Feb
26

Yanks express some skepticism over Hughes’ blog

By

Buried on the second page of a story about Phil Hughes’ blog by Lisa Kennelly is a tidbit about the Yanks’ thoughts on Phil Hughes‘ blog. Brian Cashman does not want players putting too much information out there, and Jason Zillo, director of media relations, said blogs could be banned for all players. In my opinion, the Yanks should tread a bit lightly around this issue. Blogs can be the team’s best friend, but they can also be a team’s worst enemy. Protecting the flow of two-way information is important, but being too heavy-handed may not be the right solution to something that isn’t yet a problem.

Categories : Asides

12 Comments»

  1. DanElmaleh says:

    Let’s face it, most baseball people view blogs as Curt Schilling’s master work, 38pitches.com. The Yankees probably fear something like that. I guess Curt Schilling was just a “bad apple”.

  2. Count Zero says:

    Having read 38pitches I can see their point. But having read every post on Phil’s site, I don’t see how it applies to him.

    I would think Mr. Zillo’s on pretty shaky legal ground. Hughes would likely stop just to keep from antagonizing them, but I don’t think they could stop a player from speaking freely unless he’s giving away confidential team information, or posting what could be taken as libelous remarks. Neither of which Phil has done.

    Then again, having worked with plenty of Corporate Communications VPs in my life (cough-assholes-cough), I can’t say I’m surprised. This is what they always do to justify their existence. “No one can talk to the media except me!”

    Maybe a lawyer could tell me what’s the difference between a player speaking his mind on a blog, and a player speaking his mind in front of a camera, or to a reporter with a pad and a pen? I don’t see any.

    • DanElmaleh says:

      The difference is on a blog, you can never be misquoted.

      I’m not a lawyer, but I did stay at a Holiday Inn Express last night.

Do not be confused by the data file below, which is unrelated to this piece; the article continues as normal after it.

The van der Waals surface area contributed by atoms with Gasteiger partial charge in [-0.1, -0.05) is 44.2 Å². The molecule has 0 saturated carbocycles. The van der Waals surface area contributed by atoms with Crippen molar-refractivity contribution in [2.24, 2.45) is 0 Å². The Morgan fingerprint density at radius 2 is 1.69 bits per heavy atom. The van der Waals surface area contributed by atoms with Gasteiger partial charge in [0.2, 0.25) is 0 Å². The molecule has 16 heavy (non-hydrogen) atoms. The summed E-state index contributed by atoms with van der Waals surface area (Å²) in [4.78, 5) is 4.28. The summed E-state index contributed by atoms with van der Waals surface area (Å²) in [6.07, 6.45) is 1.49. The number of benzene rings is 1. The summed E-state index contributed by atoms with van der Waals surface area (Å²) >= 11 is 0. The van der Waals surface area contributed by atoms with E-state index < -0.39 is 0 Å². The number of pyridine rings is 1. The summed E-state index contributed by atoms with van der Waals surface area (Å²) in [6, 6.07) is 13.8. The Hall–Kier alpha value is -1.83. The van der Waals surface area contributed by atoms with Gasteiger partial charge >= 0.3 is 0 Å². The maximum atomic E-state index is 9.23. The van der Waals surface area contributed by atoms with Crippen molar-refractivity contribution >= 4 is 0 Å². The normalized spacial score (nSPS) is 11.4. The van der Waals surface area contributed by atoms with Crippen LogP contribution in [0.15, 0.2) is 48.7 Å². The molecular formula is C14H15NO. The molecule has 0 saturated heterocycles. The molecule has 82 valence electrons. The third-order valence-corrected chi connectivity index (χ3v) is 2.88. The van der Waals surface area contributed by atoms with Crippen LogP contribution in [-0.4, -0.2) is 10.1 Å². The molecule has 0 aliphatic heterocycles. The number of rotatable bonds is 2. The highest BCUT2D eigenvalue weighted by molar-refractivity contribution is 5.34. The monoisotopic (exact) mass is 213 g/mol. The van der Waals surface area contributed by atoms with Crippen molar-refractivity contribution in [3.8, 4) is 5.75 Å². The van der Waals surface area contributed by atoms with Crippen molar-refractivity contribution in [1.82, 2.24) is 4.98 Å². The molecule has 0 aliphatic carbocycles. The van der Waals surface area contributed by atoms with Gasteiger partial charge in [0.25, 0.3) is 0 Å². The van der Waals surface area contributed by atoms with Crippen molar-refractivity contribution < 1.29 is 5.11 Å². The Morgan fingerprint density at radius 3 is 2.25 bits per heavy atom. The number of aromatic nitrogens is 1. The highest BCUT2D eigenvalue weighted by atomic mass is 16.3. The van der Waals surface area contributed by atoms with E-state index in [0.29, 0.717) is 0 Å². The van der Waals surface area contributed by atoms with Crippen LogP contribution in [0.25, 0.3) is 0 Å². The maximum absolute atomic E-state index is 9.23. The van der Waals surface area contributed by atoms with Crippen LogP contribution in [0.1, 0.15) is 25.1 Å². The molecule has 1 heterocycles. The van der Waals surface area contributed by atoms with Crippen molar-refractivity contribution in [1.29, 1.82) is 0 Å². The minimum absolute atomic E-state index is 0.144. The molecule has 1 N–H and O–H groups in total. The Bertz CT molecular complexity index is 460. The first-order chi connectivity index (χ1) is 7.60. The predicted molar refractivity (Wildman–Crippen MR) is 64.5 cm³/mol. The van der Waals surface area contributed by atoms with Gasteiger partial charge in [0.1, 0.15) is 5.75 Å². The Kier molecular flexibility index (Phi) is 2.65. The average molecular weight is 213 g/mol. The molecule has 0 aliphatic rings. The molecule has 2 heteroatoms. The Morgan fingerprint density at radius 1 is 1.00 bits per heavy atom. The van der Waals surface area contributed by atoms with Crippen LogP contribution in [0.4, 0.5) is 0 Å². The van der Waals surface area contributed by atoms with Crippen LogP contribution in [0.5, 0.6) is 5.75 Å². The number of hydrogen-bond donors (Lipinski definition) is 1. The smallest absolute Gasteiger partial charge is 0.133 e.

3. deadrody says:

    I think you are probably right, Count. I doubt they could legally stop him, and probably couldn’t even fine him for doing it, having told him not to.

    But I’m sure Phil would stop if asked (key being asked, not ordered).

  4. AlexCT says:

    its not like we’re talking about Curt Schilling here. phil’s blog has been mostly topics like weekend activities and music he listens to. a few contests. nothing major.

  5. dan says:

    Yea unless he’s telling us something important that we didn’t already know (like Schilling saying Papelbon will be the closer last spring) then there’s no reason to shut it down. Of Phil’s last 10 posts, 6 have been about contests, 1 about his email address, and the other about the Times article. Harmless stuff, really.

  6. Rich says:

    Most of the more compelling baseball books that were written by players can be viewed as a series of blog entries.

    This is nuts.

  7. Cam says:

    Have to remember though that he hasn’t been blogging through the season yet. What happens if he goes out and has a terrible game, or someone kicks the ball behind him resulting in a loss and in a fit of rage blogs about the whole thing. He is still basically a kid. That is what these guys are worrying about. Not NASCAR and Marquez saying hello. Also, I’m sure when a corporation is paying your millions of dollars (isn’t now, but will), they can definitely pursaude you not to do something. I would absolutely hate to see it done, as I think his blog is extremely valuable, but I’m sure this is their concern. Hopefully Hughes can keep a level head about it.

  8. Barry says:

    they can’t forbid him from writing a blog anyway

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  10. Aaron says:

    I think this is a non-story. They’ll let the kid write because they can’t really prevent him from doing so. As long as he doesn’t leak inside information somewhere down the line (which seems highly unlikely considering Hughes has said he doesn’t want to talk much about what’s going on with the team) then there won’t be any issues.

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